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The Netherlands Organisation for Scientific Research (NWO) has awarded two promising foreign researchers Rubicon grants with which they can conduct research at the University of Amsterdam.

The Netherlands Organisation for Scientific Research (NWO) has awarded two promising foreign researchers Rubicon grants with which they can conduct research at the University of Amsterdam. A total of 28 young, promising researchers received funding from the Rubicon programme. Rubicon offers researchers who have recently obtained their doctorates the chance to gain experience at a top research institution outside the Netherlands (maximum of two years). The NWO also brings talent from abroad to the Netherlands via the Rubicon programme. This allows the NWO to stimulate international mobility of scientific talent.

The researchers honoured

Dr. C. Donkin (Cognitive Science): A deeper search for brain data.
Images of brain activity tell us about areas in the brain that are essential for different behaviour. It is, however, difficult to connect this activity to cognitive processes. Chris Donkin, from the Australian University of Newcastle, wants to facilitate these connections by combining data obtained from brain scans with formal theories of behaviour. Donkin will conduct his research at the Cognitive Science Centre.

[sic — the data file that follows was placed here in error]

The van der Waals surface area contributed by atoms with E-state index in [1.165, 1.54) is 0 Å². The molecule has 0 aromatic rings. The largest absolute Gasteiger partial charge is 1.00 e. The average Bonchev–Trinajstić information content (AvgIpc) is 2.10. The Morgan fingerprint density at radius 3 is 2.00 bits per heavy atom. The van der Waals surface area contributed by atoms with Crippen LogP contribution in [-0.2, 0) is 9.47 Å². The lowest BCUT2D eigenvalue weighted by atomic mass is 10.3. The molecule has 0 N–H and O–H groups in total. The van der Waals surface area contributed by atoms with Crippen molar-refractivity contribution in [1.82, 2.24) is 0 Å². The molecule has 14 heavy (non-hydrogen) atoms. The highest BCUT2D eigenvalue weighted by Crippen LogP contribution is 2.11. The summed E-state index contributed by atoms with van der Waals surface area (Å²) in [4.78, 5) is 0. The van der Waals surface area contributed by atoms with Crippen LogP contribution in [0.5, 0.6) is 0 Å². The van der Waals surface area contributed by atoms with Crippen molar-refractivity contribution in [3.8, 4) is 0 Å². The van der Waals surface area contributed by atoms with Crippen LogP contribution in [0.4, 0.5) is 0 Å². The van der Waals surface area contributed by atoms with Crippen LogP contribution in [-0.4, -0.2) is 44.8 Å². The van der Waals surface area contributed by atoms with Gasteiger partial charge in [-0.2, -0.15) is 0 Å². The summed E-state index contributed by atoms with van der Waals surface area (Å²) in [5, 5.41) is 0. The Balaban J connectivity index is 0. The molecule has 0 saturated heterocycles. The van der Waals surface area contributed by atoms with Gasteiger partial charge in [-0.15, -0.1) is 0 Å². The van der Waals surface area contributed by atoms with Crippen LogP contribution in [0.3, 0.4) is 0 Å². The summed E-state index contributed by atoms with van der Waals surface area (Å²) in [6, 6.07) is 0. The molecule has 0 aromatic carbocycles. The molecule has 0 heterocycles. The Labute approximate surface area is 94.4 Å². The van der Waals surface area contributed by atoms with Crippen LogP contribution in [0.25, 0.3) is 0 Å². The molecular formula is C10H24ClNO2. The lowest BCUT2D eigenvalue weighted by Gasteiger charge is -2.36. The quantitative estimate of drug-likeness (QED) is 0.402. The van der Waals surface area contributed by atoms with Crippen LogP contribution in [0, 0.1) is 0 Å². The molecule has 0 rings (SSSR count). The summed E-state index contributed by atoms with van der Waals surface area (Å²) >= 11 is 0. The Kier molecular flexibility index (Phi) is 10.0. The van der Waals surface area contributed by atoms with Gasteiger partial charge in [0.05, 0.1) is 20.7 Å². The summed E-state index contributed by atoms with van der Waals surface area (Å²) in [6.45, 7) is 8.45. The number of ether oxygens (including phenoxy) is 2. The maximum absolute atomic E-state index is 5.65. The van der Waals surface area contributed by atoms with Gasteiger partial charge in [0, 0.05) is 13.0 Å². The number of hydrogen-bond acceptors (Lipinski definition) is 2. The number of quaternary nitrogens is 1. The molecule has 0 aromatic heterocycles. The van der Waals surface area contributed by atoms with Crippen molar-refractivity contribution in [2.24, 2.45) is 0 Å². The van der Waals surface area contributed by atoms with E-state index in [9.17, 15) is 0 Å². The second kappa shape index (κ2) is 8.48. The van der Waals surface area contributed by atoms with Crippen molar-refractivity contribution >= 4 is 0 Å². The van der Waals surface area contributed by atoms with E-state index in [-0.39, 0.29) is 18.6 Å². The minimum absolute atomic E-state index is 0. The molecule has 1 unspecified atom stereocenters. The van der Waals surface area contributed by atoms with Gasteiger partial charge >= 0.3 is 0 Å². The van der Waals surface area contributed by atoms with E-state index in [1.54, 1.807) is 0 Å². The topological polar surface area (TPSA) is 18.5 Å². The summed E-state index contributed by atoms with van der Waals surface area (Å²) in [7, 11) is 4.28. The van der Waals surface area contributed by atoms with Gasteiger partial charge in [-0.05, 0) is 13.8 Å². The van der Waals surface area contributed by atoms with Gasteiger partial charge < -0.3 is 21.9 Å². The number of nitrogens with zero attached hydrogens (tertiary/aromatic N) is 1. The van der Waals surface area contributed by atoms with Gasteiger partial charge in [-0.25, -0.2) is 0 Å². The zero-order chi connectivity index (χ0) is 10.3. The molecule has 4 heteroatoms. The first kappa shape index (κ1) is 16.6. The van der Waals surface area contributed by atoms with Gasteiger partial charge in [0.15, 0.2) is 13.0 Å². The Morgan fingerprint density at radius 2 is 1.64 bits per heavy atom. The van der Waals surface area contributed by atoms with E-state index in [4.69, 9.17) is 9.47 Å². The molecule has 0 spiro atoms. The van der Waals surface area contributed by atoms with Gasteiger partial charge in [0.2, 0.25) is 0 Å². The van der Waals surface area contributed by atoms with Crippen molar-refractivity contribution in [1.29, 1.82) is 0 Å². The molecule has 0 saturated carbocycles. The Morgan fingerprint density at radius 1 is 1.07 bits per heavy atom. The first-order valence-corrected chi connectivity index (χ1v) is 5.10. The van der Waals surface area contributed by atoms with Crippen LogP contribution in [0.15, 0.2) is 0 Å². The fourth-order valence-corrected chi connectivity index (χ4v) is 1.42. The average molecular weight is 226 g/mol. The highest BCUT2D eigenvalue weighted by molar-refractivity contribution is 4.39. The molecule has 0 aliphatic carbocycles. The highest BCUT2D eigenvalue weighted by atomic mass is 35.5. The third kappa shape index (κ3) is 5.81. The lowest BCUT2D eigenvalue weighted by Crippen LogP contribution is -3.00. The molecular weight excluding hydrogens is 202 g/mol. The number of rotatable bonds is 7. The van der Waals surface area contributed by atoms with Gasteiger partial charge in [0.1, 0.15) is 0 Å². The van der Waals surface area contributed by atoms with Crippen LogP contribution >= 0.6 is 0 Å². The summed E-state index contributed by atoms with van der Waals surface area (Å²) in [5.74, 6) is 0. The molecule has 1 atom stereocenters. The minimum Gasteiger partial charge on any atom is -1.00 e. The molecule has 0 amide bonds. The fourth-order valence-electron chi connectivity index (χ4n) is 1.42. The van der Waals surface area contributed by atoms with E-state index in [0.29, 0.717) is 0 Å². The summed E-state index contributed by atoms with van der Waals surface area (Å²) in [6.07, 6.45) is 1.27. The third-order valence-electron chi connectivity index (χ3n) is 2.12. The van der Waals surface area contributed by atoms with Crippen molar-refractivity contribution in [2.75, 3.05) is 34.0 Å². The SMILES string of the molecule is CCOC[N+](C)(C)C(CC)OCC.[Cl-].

Mr. A.M. Shultz (Chemistry): embedding photocatalysts for artificial photosynthesis.
The growing world population and its growing energy needs require the use of sunlight as a source of renewable energy. Artificial photosynthesis, where sunlight is used to convert water into high-energy hydrogen is a very attractive approach. Abraham Shultz will study the embedding of existing and new catalysts into well-defined, crystalline materials and their immobilisation on electrode surfaces. This will lead to new applications for scalable photocatalysis, whereby sunlight can be converted into chemical energy. Shultz, from Northwestern University in the US, will conduct his research at Van 't Hoff Institute for Molecular Sciences.

Rubicon

The name of the grant comes from the Rubicon river. Julius Caesar crossed the river before he began his series of victories that led to the famous "Veni, vidi, vici ' speech. Rubicon is a good stepping stone to a Veni grant which is part of the NWO Innovational Research Incentives Scheme. The level of funding depends on the chosen destination. Dutch institutions that accommodate a foreign researcher for one year, receive 55,000 euros. The recipients can use their funding from the Rubicon programme to conduct research for up to 24 months.